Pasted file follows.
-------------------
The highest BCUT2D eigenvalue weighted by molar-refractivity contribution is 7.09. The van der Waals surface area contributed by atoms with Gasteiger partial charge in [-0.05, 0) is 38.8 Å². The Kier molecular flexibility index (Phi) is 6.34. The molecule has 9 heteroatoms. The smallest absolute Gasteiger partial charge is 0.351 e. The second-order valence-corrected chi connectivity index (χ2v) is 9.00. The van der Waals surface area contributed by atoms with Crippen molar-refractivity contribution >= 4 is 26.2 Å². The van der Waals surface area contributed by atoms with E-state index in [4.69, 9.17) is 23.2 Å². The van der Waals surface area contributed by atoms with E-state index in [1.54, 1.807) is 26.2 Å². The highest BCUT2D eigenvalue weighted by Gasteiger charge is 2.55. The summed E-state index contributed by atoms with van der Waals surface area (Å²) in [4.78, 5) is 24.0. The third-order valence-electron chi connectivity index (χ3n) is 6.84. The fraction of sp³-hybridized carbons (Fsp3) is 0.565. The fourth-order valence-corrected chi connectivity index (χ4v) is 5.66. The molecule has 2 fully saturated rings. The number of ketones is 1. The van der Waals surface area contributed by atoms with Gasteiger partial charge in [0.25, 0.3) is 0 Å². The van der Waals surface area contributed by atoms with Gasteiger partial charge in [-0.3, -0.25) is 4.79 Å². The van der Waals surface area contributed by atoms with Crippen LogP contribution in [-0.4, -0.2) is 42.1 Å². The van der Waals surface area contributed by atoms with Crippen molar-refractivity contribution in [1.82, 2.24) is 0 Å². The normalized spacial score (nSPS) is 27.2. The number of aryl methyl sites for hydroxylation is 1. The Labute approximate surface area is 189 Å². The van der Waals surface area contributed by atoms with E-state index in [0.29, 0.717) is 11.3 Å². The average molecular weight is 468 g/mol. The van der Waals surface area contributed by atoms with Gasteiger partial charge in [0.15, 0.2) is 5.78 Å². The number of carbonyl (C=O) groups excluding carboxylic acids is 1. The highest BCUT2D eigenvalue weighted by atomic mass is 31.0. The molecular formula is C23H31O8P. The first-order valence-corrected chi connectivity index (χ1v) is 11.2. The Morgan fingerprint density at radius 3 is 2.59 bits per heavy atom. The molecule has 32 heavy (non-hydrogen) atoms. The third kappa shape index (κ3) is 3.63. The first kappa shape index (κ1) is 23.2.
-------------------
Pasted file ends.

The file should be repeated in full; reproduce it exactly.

The highest BCUT2D eigenvalue weighted by molar-refractivity contribution is 7.09. The van der Waals surface area contributed by atoms with Gasteiger partial charge in [-0.05, 0) is 38.8 Å². The Kier molecular flexibility index (Phi) is 6.34. The molecule has 9 heteroatoms. The smallest absolute Gasteiger partial charge is 0.351 e. The second-order valence-corrected chi connectivity index (χ2v) is 9.00. The van der Waals surface area contributed by atoms with Crippen molar-refractivity contribution >= 4 is 26.2 Å². The van der Waals surface area contributed by atoms with E-state index in [4.69, 9.17) is 23.2 Å². The van der Waals surface area contributed by atoms with E-state index in [1.54, 1.807) is 26.2 Å². The highest BCUT2D eigenvalue weighted by Gasteiger charge is 2.55. The summed E-state index contributed by atoms with van der Waals surface area (Å²) in [4.78, 5) is 24.0. The third-order valence-electron chi connectivity index (χ3n) is 6.84. The fraction of sp³-hybridized carbons (Fsp3) is 0.565. The fourth-order valence-corrected chi connectivity index (χ4v) is 5.66. The molecule has 2 fully saturated rings. The number of ketones is 1. The van der Waals surface area contributed by atoms with Gasteiger partial charge in [0.25, 0.3) is 0 Å². The van der Waals surface area contributed by atoms with Gasteiger partial charge in [-0.3, -0.25) is 4.79 Å². The van der Waals surface area contributed by atoms with Crippen LogP contribution in [-0.4, -0.2) is 42.1 Å². The van der Waals surface area contributed by atoms with Crippen molar-refractivity contribution in [1.82, 2.24) is 0 Å². The normalized spacial score (nSPS) is 27.2. The number of aryl methyl sites for hydroxylation is 1. The Labute approximate surface area is 189 Å². The van der Waals surface area contributed by atoms with E-state index in [0.29, 0.717) is 11.3 Å². The average molecular weight is 468 g/mol. The van der Waals surface area contributed by atoms with Gasteiger partial charge in [0.15, 0.2) is 5.78 Å². The number of carbonyl (C=O) groups excluding carboxylic acids is 1. The highest BCUT2D eigenvalue weighted by atomic mass is 31.0. The molecular formula is C23H31O8P. The first-order valence-corrected chi connectivity index (χ1v) is 11.2. The Morgan fingerprint density at radius 3 is 2.59 bits per heavy atom. The molecule has 32 heavy (non-hydrogen) atoms. The third kappa shape index (κ3) is 3.63. The first kappa shape index (κ1) is 23.2.